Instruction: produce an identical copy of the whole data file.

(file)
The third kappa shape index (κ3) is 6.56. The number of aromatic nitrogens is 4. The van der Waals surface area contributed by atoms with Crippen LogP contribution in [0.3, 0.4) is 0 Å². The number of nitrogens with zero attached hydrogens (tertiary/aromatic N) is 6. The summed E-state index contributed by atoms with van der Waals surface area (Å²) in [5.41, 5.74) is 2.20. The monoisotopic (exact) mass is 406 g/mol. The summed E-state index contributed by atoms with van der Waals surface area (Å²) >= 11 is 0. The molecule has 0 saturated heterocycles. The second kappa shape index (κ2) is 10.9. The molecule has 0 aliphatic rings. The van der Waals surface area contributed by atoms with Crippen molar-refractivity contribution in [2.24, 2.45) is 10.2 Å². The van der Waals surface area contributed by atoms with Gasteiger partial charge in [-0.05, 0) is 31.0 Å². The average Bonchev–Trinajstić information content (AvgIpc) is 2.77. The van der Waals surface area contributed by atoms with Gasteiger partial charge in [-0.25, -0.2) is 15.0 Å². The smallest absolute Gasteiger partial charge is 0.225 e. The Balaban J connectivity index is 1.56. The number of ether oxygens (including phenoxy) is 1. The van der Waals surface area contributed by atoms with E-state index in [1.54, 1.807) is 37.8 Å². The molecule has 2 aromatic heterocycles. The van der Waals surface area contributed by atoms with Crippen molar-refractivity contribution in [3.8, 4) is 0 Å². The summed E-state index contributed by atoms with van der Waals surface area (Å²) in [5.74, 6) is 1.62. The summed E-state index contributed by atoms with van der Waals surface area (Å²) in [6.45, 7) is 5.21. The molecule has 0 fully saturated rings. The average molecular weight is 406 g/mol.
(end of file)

The third kappa shape index (κ3) is 6.56. The number of aromatic nitrogens is 4. The van der Waals surface area contributed by atoms with Crippen LogP contribution in [0.3, 0.4) is 0 Å². The number of nitrogens with zero attached hydrogens (tertiary/aromatic N) is 6. The summed E-state index contributed by atoms with van der Waals surface area (Å²) in [5.41, 5.74) is 2.20. The monoisotopic (exact) mass is 406 g/mol. The summed E-state index contributed by atoms with van der Waals surface area (Å²) >= 11 is 0. The molecule has 0 saturated heterocycles. The second kappa shape index (κ2) is 10.9. The molecule has 0 aliphatic rings. The van der Waals surface area contributed by atoms with Crippen molar-refractivity contribution in [2.24, 2.45) is 10.2 Å². The van der Waals surface area contributed by atoms with Gasteiger partial charge in [-0.05, 0) is 31.0 Å². The average Bonchev–Trinajstić information content (AvgIpc) is 2.77. The van der Waals surface area contributed by atoms with Gasteiger partial charge in [-0.25, -0.2) is 15.0 Å². The smallest absolute Gasteiger partial charge is 0.225 e. The Balaban J connectivity index is 1.56. The number of ether oxygens (including phenoxy) is 1. The van der Waals surface area contributed by atoms with E-state index in [1.54, 1.807) is 37.8 Å². The molecule has 2 aromatic heterocycles. The van der Waals surface area contributed by atoms with Crippen molar-refractivity contribution in [3.8, 4) is 0 Å². The summed E-state index contributed by atoms with van der Waals surface area (Å²) in [5.74, 6) is 1.62. The summed E-state index contributed by atoms with van der Waals surface area (Å²) in [6.45, 7) is 5.21. The molecule has 0 fully saturated rings. The average molecular weight is 406 g/mol.